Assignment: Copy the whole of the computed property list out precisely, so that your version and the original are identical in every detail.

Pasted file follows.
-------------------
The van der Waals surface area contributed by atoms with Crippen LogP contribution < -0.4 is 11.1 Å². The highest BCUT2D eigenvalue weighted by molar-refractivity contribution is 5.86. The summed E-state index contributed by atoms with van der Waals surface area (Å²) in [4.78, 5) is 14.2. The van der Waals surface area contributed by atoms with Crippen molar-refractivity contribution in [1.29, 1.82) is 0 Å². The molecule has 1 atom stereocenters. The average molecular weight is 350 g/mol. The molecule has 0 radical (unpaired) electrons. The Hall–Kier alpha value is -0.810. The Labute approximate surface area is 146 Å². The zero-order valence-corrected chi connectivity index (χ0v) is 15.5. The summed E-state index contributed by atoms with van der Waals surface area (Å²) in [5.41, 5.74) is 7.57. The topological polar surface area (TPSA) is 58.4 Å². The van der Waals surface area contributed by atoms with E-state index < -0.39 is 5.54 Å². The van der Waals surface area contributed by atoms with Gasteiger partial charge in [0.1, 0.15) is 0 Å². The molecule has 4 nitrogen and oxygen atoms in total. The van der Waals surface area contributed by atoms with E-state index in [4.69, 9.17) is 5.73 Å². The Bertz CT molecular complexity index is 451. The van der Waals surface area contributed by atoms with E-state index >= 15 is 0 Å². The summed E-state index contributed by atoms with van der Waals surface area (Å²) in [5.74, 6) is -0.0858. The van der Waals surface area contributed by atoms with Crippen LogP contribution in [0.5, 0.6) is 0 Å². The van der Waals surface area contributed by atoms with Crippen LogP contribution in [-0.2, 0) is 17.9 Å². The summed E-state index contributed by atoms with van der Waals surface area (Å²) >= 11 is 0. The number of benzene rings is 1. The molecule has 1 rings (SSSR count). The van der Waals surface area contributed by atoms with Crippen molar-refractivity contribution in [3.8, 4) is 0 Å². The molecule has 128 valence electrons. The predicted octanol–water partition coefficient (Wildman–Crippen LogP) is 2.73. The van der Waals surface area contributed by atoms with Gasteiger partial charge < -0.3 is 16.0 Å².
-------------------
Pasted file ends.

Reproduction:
The van der Waals surface area contributed by atoms with Crippen LogP contribution < -0.4 is 11.1 Å². The highest BCUT2D eigenvalue weighted by molar-refractivity contribution is 5.86. The summed E-state index contributed by atoms with van der Waals surface area (Å²) in [4.78, 5) is 14.2. The van der Waals surface area contributed by atoms with Crippen molar-refractivity contribution in [1.29, 1.82) is 0 Å². The molecule has 1 atom stereocenters. The average molecular weight is 350 g/mol. The molecule has 0 radical (unpaired) electrons. The Hall–Kier alpha value is -0.810. The Labute approximate surface area is 146 Å². The zero-order valence-corrected chi connectivity index (χ0v) is 15.5. The summed E-state index contributed by atoms with van der Waals surface area (Å²) in [5.41, 5.74) is 7.57. The topological polar surface area (TPSA) is 58.4 Å². The van der Waals surface area contributed by atoms with E-state index < -0.39 is 5.54 Å². The van der Waals surface area contributed by atoms with Gasteiger partial charge in [0.1, 0.15) is 0 Å². The molecule has 4 nitrogen and oxygen atoms in total. The van der Waals surface area contributed by atoms with E-state index in [4.69, 9.17) is 5.73 Å². The Bertz CT molecular complexity index is 451. The van der Waals surface area contributed by atoms with E-state index >= 15 is 0 Å². The summed E-state index contributed by atoms with van der Waals surface area (Å²) in [5.74, 6) is -0.0858. The van der Waals surface area contributed by atoms with Crippen LogP contribution in [0.5, 0.6) is 0 Å². The van der Waals surface area contributed by atoms with Crippen LogP contribution in [-0.2, 0) is 17.9 Å². The summed E-state index contributed by atoms with van der Waals surface area (Å²) >= 11 is 0. The number of benzene rings is 1. The molecule has 1 rings (SSSR count). The van der Waals surface area contributed by atoms with Crippen molar-refractivity contribution in [3.8, 4) is 0 Å². The molecule has 128 valence electrons. The predicted octanol–water partition coefficient (Wildman–Crippen LogP) is 2.73. The van der Waals surface area contributed by atoms with Gasteiger partial charge < -0.3 is 16.0 Å².